A week in Rome will cost you less than R 2,000.00.
Nope, this isn’t fake news.
I spent three weeks in Italy, and it’s possible to travel to Rome on a budget.
I didn’t think Italy would be this rand-friendly, but I’m not complaining.
If you travel offseason, don’t sign up for expensive group tours and cook your own meals, Italy is affordable and makes that annoying Schengen visa process worth it.
If you’re thinking about visiting the land of pizza and wine, here’s are my top tips for exploring Rome on a budget!
Table of Contents
- How To Find Cheap Flights From South Africa to Italy
- Where To Stay in Rome on a Budget
- How Expensive is Food in Rome?
- Getting Around Rome on a Budget
- Things To Do in Rome on a Budget
- So How Much Will a Trip to Rome on a Budget Cost?
How To Find Cheap Flights From South Africa to Italy
Finding cheap flights from South Africa to Italy is not impossible.
It just requires a little flexibility.
Flights to Italy tend to be cheaper for South Africans at the beginning of the year. But prices start to increase towards the months of Europes high season.
If you can, avoid travelling to Italy between June and August. You’ll have better luck finding cheap flights, accommodation deals and you’ll get to avoid the summer crowds.
Ethiopian Airlines and Kenya Airlines usually have the lowest return prices. I’d recommend signing up for their email blasts or using Skyscanner’s Price Alert feature to stay on top of any deals.
I flew with Ethiopia Airlines to Rome and had zero problems. Plus the flight time is so much shorter than Emirates or Ethiad.
If you want to learn more about finding flight deals, I’ve written a 9-step guide on how I search for cheap flights to destinations around the world.
Where To Stay in Rome on a Budget
Rome is full of budget accommodation.
The only downside is that the majority of the hostels are all in an area close to the Roma Termini bus station.
While it’s convenient when you arrive in the city, the top attractions are between 1-2km away.
Luckily, there are plenty of bus stops and a metro station nearby.
I’d also recommend booking your dorm room well in advance if you’re planning to travel to Rome during high season (June to August).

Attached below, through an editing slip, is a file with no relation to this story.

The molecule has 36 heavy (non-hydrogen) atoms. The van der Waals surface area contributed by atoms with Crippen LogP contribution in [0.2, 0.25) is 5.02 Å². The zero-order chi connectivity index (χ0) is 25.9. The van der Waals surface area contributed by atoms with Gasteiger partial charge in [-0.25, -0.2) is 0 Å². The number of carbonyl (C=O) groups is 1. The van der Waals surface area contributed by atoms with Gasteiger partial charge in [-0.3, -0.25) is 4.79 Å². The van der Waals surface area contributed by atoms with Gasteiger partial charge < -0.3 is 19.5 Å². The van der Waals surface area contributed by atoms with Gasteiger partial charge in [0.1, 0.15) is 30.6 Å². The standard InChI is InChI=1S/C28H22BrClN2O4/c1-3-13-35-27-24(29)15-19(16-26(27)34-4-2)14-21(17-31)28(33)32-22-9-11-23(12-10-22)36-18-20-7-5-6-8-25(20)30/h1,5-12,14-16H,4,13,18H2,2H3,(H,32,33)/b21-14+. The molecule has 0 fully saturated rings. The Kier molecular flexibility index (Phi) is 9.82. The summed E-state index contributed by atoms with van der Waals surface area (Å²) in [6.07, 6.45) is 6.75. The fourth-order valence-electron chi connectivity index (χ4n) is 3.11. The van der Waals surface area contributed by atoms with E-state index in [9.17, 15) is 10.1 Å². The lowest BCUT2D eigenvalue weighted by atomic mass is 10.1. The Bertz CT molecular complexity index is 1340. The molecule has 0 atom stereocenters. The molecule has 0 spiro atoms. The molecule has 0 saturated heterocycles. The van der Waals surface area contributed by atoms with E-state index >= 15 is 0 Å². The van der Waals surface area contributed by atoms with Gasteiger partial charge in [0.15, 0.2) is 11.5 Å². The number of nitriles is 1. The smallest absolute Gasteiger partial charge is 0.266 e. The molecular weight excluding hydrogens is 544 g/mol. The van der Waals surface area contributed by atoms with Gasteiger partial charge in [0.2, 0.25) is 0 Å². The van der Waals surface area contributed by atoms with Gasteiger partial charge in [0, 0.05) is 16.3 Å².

I made that mistake and spent three days living a life of regret.
My friends were smarter than me and got rooms at much better hostels. While they did cost a little bit more, I think the extra 5 EUR is well worth it. From the staff to the rooms and the services offered, I recommend not being stingy with your accommodation budget, so you have peace of mind and comfort while in Rome.
After visiting their hostels and listening to their raving reviews, book your stay in Rome at one of these two hostels:
Palladini Hostel is located 200m from the Roma Termini station and is a party hostel. You can sign up for their open bar and pub crawl that will cost you less than EUR 20. Considering that you would only get about two cocktails for that price, it’s a great deal.
The dorm rooms have massive lockers (but you will need your own lock), there is free WiFi, luggage storage and a buffet breakfast.
In high season you can expect to pay around R 350.00 per night for a bed in an 8-bed dorm.
During the quieter months, the price drops to R 200.00 per night.
Generator Rome is part of a chain of hostels found throughout Europe.
If you’re ever unsure about where to stay and you see this name pop up, it’s going to be decent and worth your money.
Generator Rome sprawls across seven storeys and features a bar and cafe. Breakfast is optional and will cost you R 120.00 per day and the rooms are soundproof.
In high season, their dorm room prices skyrocket to R528.00 for a bed in a six-bed dorm. During low season, the prices go down to around R 310.00 per night.
Things To Keep in Mind
Of course, there are cheaper options.
You can find places for around R 120.00 during low season.
However, you might face the same issues I did such as:
- No lockers or luggage storage.
- Staff refusing to give me a locker because it’s “safe”.
- No aircon.
- Uncomfortable beds and pillows.
- The communal kitchen being locked at night.
- Difficulty sleeping due to windows being left open and a lot of noise pollution.
While these are minor things, I travelled during high season when the shitty hostels cost the same as the more “bougie” ones, so it’s not worth it in my opinion.
How Expensive is Food in Rome?
After spending three weeks in Sicily on a digital nomad trip, I noticed that food in Rome is more expensive.